Parent Case Data:

RELATED APPLICATIONS

This application is a divisional application of U.S. Ser. No. 09/850,466, filed May 7, 2001 now U.S. Pat. No. 6,531,126, which is a continuation application of U.S. Ser. No. 09/384,043, filed Aug. 26, 1999 now abandoned, each of which are incorporated by reference in its entirety.

Claims:
What is claimed is:

1. A method of inhibiting a fungal infection comprising administering to the skin or a mucous membrane of a mammal in need thereof, an effective amount of a composition comprising a culture supernatant or filtrate of a lactic acid-producing Bacillus coagulans bacterium, Emu oil, an a non-microbially derived anti-fungal agent.

2. The method of claim 1, wherein said composition is an emulsion, create, lotion, gel, oil, ointment, suspension, aerosol spray, powder, aerosol powder, or semi-solid formulation.

3. The method of claim 1, wherein the Emu Oil comprises approximately 0.5% to approximately 99.9%, by weight of said composition.

4. The method of claim 1, wherein the Emu Oil comprises approximately 10% to approximately 75%, by weight of said composition.

5. The method of claim 1, wherein the Emu Oil comprises approximately 25% to approximately 60%, by weight of said composition.

6. The method of claim 1, wherein the concentration of the culture supernatant or filtrate ranges from approximately 1% to approximately 90%, by weight of said composition.

7. The method of claim 1, wherein the concentration of the culture supernatant or filtrate ranges from approximately 10% to approximately 75%, by weight of said composition.

8. The method of claim 1, further comprising one or more compounds selected from a group comprising: dimethyl sulfoxide (DMSO), methylsulfonylmethane (MSM), and Lignisul MSM.

9. The method of claim 1, further comprising one or more anti-microbial agents selected from the group consisting of a quartenary ammonium chloride, an iodine or iodifer compound, a phenolic compound, an alcohol compound and an alcohol tincture.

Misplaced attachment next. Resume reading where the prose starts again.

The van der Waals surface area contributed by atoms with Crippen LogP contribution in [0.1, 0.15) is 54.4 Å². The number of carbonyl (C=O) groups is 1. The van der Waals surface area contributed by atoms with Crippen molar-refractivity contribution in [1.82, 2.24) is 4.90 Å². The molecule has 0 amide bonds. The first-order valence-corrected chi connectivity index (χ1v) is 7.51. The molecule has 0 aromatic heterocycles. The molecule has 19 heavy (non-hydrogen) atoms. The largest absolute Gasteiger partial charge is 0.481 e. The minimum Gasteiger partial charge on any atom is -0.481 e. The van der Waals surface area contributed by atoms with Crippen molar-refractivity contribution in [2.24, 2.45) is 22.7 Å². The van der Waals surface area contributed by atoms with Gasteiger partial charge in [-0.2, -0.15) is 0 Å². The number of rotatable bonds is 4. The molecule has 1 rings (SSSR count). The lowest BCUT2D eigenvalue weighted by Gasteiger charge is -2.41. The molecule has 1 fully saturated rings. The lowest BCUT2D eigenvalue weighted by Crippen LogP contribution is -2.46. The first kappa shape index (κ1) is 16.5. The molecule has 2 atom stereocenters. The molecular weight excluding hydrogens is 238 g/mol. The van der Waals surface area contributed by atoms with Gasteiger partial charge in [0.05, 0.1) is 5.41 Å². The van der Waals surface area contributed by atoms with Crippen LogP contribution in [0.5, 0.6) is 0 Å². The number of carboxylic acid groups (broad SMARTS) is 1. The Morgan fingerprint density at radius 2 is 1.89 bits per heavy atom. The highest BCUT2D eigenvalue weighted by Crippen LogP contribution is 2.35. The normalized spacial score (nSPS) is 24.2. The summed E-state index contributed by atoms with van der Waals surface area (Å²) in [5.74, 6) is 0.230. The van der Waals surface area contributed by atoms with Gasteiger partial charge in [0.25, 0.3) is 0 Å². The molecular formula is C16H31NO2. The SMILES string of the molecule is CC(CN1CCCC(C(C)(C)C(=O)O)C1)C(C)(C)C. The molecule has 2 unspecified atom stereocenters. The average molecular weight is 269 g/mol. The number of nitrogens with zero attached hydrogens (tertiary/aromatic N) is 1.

10. The method of claim 1, wherein said fungal infection comprises one or more microbes selected from the group consisting of Candida species and Trichophyton species.

11. The method of claim 1, wherein said non-microbially derived anti-fungal agent is selected from the group consisting of a Dapsone compound, a Fluconazole compound, a Flucytosine compound, a Griseofulvin compound, an Itraconazole compound, a Ketoconazole compound, a Miconazole KI compound, an Amphotericin B compound, a Carbol-Fuchsin compound, a Ciclopirox compound, a Clotrimazole compound, an Econazole compound, an Haloprogin compound, a Mafenide compound, a Miconazole compound, a Naftifine compound, a Nystatin compound, an Oxiconazole compound, a Silver Sulfadiazine compound, a Sulconazole compound, a Terbinafine compound, a Tioconazole compound, a Tolnafiate compound, an Undecylenic acid compound, a Butoconazole compound, a Terconazole compound, and a Gentian Violet compound.

12. The method of claim 1, wherein said non-microbially derived anti-fungal agent is a Miconazole nitrate compound.

13. The method of claim 1, wherein said composition further comprises a culture supernatant or filtrate of a Pseudomonas lindbergii bacterium.

Description:

FIELD OF THE INVENTION

The present invention relates to compositions and methods of use for the treatment of bacterial, fungal, and viral infections of the dermis and cuticle. More specifically, the present invention relates to compositions and methods of use of Emu Oil, and it various associated fractions, in combination with the appropriate medicaments, in the treatment of bacterial, fungal, and viral infections of the dermis and cuticle. The present invention also relates to the utilization of therapeutic compositions comprised of Emu Oil in combination with a probiotic, viable Bacillus bacteria, spores, and extracellular supernatant products, as well as the extracellular product of Pseudomonas lindbergii, as a topical agent for the prevention and/or control of infections caused by bacterium, fungi, yeast, and virus, and combinations thereof.

BACKGROUND OF THE INVENTION

1. Emu Oil

Emu Oil, is an animal-derived lipid composition, extracted from the Emu (Dromais Novae-Hollandiae), a flightless bird part of a group called ratites (which also includes the ostrich and the kiwi), indigenous to Australia and New Zealand.

Emu Oil is extracted from a thick fat-pad on the back of the bird which putatively functions to protect the animal from the extreme temperatures in its Australian homeland. The fat is carefully extracted to prevent the formation of trans-fatty acids, wherein approximately 100 pounds of fat produces approximately 50 to 90 pounds of unrefined, pale yellow oil. The chemical composition and characteristics of Emu Oil has been quantitatively ascertained and is set forth below in Table I.

TABLE I
Fatty Acid Composition:
C-14:0 (Myristic):0.4%
C-16:0 (Palmitic):21.5%
C-16:1 (Palmitoleic):3.7%
C-18:0 (Stearic):10.6%
C-18:1 (Oleic):51.4%
C-18:2 (Linoleic):12.7%
C-18:3 (Linolenic):0.9%
Calculated Iodine Value:69.7
Free Fatty Acid:0.33%
Acid Value:0.66%
Peroxide Value:1.53%
Moisture:0.03%
Refractive Index @ 40° C.:1.4606%